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Air conditioner in room with PC bad?

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10 replies to this topic

#1
tal ormanda

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If I have my air conditioner in the same room as my PC, when it kicks in it makes the lights flicker (voltage loss?). Is that harmful for my PC and other devices plugged in inside the same room? AC is on its own outlet and PC and other things are on the other side of the room (plugged into surge protectors).

Edited by tal ormanda, 31 May 2013 - 12:41 AM.



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#2
Tripredacus

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Yes it sound like your AC Unit is initially drawing faster than what is made available when it turns on, causing a mini-brown out. Its possible that using a larger circuit could fix that, or making sure the AC unit is on a different circuit than your PC.

I don't see a real problem with the PC being on the circuit when the brown-out happens. The worst case scenario is that the computer would turn off or reset. Is that happening?

FWIW, I've seen PCs stay on even when no power is available to it for a short amount of time... say less than a second. I've also seen a PC stay on for about 30 seconds without it being plugged in at all.

#3
jaclaz

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In any case the (switching) power supply electronics WON'T be happy about voltage fluctuations :ph34r: and IF somehow there are fluctuations on the DC side also, electronics inside the PC and particularly the hard disk(s) won't be happy as well.

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#4
tal ormanda

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One says its okay, one says it's not ... Which is it? I read elsewhere that "Since all computers are equipped with very good switch mode power supplies, these power supplies can easily compensate for a dip in the AC voltage. Therefore your computer won't be damaged."

It never turns off any equipment.


The voltage of the room is 118VAC and when I turned the Air on Cool mode it dipped to 110-114 then back to 116 and is currently at 115ish and hanging around there.

Edited by tal ormanda, 31 May 2013 - 12:52 PM.


#5
allen2

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Unless you have an ups you shouldn't let the pc plugged on the same electric circuit. Also, there might be a bigger problem as the air con shouldn't make this kind of things if it were properly connected to an isolated electric circuit (that's a rule here in new buildings).

#6
CharlotteTheHarlot

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tal ormanda ... About computer power supplies surviving mains sags ... You want to hear a definitive answer but I'm afraid there is not one definitive answer. Remember that even within the same model of something there is variation. Unfortunately there are many models of computer power supply so now we're talking massive variation. Add the variables from all the possible power companies and their wiring from them to you and we are approaching infinite variation. This is why it is NOT answerable.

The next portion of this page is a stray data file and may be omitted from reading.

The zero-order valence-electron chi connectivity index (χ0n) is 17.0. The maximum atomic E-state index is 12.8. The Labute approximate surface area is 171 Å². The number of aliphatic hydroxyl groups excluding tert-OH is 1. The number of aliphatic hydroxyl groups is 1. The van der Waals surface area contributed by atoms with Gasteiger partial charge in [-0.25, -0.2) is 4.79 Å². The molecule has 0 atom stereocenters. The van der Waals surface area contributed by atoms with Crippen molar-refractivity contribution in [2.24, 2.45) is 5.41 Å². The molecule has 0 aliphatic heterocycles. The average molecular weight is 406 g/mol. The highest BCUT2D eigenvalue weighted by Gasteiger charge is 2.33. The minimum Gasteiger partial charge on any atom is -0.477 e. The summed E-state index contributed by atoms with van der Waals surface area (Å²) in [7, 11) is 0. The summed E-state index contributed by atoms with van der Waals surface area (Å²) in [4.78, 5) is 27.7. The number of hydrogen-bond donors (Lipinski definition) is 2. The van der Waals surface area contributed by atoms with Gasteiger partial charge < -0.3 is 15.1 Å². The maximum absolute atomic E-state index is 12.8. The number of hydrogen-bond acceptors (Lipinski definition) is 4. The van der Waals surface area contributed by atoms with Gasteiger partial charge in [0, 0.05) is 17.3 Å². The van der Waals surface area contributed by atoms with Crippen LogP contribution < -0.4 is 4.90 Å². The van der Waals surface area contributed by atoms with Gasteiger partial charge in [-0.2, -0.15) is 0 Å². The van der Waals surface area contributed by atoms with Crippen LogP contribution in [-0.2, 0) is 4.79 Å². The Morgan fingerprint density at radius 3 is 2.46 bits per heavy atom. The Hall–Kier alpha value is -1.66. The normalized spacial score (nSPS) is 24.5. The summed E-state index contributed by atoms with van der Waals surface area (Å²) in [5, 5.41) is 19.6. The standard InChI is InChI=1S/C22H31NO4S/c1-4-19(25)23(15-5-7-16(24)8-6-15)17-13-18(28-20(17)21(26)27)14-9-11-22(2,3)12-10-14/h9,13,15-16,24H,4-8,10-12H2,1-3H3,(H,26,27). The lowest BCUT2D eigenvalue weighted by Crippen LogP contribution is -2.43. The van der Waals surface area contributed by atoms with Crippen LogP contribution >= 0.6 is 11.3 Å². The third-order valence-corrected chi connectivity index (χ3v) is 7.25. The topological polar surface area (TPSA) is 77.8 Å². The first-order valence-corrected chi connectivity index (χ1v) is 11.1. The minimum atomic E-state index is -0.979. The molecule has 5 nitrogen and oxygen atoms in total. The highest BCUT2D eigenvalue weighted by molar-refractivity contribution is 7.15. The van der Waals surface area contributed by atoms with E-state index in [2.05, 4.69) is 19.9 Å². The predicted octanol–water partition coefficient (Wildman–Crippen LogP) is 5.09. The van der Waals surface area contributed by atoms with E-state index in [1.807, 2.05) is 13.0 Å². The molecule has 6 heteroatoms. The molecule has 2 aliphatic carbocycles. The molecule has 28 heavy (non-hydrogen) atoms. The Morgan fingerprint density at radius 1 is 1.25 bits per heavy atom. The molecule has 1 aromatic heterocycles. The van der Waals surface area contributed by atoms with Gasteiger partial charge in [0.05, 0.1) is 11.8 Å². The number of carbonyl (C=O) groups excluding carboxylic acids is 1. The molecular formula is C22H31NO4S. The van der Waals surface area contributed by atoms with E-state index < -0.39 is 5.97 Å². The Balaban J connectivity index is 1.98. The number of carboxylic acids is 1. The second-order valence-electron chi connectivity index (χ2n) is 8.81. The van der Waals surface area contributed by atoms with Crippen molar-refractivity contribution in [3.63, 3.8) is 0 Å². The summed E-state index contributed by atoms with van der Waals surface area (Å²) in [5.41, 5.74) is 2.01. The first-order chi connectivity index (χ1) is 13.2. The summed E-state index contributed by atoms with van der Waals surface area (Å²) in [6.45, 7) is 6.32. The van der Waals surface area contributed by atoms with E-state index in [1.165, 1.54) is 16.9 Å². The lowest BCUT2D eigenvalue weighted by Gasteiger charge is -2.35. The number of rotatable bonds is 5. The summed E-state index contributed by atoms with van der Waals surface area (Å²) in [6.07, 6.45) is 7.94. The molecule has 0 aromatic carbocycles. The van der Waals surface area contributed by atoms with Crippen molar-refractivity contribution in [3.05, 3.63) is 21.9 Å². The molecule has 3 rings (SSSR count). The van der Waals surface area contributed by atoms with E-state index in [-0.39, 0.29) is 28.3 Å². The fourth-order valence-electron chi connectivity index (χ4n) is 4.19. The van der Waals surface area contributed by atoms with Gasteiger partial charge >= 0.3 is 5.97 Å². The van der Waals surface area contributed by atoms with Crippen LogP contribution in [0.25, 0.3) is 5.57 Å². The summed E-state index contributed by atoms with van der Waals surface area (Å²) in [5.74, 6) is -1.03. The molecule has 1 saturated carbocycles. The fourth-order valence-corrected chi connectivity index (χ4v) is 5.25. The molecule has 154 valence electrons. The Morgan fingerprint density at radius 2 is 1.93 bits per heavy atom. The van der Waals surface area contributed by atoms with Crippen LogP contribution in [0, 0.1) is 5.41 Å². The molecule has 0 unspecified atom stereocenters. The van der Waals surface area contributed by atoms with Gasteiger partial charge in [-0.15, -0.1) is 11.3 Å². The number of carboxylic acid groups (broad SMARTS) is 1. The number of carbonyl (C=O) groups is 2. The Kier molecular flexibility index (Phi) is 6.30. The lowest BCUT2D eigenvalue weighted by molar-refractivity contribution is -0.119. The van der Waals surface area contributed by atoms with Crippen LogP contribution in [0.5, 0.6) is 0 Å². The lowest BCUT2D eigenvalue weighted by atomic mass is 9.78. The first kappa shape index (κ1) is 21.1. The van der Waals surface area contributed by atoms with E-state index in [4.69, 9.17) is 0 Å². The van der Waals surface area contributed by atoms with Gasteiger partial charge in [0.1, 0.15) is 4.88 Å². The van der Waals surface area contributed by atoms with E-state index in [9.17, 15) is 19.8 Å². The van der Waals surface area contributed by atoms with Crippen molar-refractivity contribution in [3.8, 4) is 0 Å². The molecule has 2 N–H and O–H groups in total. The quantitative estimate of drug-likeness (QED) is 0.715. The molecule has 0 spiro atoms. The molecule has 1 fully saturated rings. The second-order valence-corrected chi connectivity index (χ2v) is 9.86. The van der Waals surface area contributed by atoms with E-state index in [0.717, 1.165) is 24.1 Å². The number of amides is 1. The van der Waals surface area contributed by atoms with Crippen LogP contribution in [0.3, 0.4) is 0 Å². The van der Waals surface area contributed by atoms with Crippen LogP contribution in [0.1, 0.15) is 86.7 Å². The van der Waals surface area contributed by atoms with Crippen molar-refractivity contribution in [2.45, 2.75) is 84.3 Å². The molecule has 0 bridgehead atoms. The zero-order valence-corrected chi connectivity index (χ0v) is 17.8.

Personally, I find modern power supplies ( 400W and up ) pretty tolerant on the primary side. They are designed for our shoddy mains with a wide range of voltage ( I think 100 to 130 ). And like someone else said above, often make it through noticeable sags ( not "brownouts" which are usually from external sources and last too long in time ). However, the fact that I find them excellent is a product of my specific environment.

In general, the problem is in the duration of the sag. Under a cycle ( here at 60 Hz less than a second ) everything UL listed should survive and many quality power supplies will surprisingly make over a second. The crappy things that always seem to have a blinking time display like Microwaves, Clocks, Coffee Makers, etc have tiny power supplies made by the lowest bidder and we should really call them ... sag flags. :lol:

Don't take this the wrong way but remember that whatever you read online might be interesting, it may even be correct, but it is not wise to place complete faith in it. So, if you have an abnormally long or deep sag from the air conditioner or refrigerator the electric motor or related circuits might be going bad ( pulling way too much inrush current ), or it might not! You will want to consult a licensed electrician for your area ( over here it is by county ) familiar with the local system to spot any defects. They will know the source ( your utility ) and its track record, they can glance at your power lines on the poles and tell if it is shoddy, and most importantly all around the house for anomalies. I know just enough to be considered dangerous but rely on several friends who are electricians to stay alive!